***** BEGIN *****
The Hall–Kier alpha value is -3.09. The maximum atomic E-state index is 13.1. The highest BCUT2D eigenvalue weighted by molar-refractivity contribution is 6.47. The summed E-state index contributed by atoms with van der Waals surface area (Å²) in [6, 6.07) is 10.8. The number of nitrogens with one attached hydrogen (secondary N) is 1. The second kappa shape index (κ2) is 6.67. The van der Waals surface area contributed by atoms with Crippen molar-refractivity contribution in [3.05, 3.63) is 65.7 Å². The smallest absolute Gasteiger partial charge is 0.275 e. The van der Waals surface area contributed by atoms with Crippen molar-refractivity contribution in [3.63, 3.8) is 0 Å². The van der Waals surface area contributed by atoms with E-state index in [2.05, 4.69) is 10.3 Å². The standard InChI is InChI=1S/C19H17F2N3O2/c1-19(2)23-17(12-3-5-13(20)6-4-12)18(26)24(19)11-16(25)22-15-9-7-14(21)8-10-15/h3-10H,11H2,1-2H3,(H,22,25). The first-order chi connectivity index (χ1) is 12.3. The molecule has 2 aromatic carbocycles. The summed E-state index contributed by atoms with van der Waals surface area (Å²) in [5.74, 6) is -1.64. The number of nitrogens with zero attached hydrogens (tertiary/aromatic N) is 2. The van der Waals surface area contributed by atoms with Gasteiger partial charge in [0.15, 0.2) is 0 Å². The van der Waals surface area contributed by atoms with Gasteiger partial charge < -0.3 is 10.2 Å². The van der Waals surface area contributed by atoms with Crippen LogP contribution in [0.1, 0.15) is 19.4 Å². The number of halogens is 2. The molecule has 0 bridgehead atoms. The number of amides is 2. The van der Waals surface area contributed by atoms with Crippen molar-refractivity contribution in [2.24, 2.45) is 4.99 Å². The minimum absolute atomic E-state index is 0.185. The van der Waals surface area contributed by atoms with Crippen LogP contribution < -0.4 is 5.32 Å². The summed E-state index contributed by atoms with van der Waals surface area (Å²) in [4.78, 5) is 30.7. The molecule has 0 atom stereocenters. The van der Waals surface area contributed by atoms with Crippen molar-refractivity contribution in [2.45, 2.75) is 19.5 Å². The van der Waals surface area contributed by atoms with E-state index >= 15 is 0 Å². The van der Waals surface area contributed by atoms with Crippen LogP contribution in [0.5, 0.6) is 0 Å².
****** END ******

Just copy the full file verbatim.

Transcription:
The Hall–Kier alpha value is -3.09. The maximum atomic E-state index is 13.1. The highest BCUT2D eigenvalue weighted by molar-refractivity contribution is 6.47. The summed E-state index contributed by atoms with van der Waals surface area (Å²) in [6, 6.07) is 10.8. The number of nitrogens with one attached hydrogen (secondary N) is 1. The second kappa shape index (κ2) is 6.67. The van der Waals surface area contributed by atoms with Crippen molar-refractivity contribution in [3.05, 3.63) is 65.7 Å². The smallest absolute Gasteiger partial charge is 0.275 e. The van der Waals surface area contributed by atoms with Crippen molar-refractivity contribution in [3.63, 3.8) is 0 Å². The van der Waals surface area contributed by atoms with E-state index in [2.05, 4.69) is 10.3 Å². The standard InChI is InChI=1S/C19H17F2N3O2/c1-19(2)23-17(12-3-5-13(20)6-4-12)18(26)24(19)11-16(25)22-15-9-7-14(21)8-10-15/h3-10H,11H2,1-2H3,(H,22,25). The first-order chi connectivity index (χ1) is 12.3. The molecule has 2 aromatic carbocycles. The summed E-state index contributed by atoms with van der Waals surface area (Å²) in [5.74, 6) is -1.64. The number of nitrogens with zero attached hydrogens (tertiary/aromatic N) is 2. The van der Waals surface area contributed by atoms with Gasteiger partial charge in [0.15, 0.2) is 0 Å². The van der Waals surface area contributed by atoms with Gasteiger partial charge < -0.3 is 10.2 Å². The van der Waals surface area contributed by atoms with Crippen LogP contribution in [0.1, 0.15) is 19.4 Å². The number of halogens is 2. The molecule has 0 bridgehead atoms. The number of amides is 2. The van der Waals surface area contributed by atoms with Crippen molar-refractivity contribution in [2.24, 2.45) is 4.99 Å². The minimum absolute atomic E-state index is 0.185. The van der Waals surface area contributed by atoms with Crippen LogP contribution < -0.4 is 5.32 Å². The summed E-state index contributed by atoms with van der Waals surface area (Å²) in [4.78, 5) is 30.7. The molecule has 0 atom stereocenters. The van der Waals surface area contributed by atoms with Crippen molar-refractivity contribution in [2.45, 2.75) is 19.5 Å². The van der Waals surface area contributed by atoms with E-state index >= 15 is 0 Å². The van der Waals surface area contributed by atoms with Crippen LogP contribution in [0.5, 0.6) is 0 Å².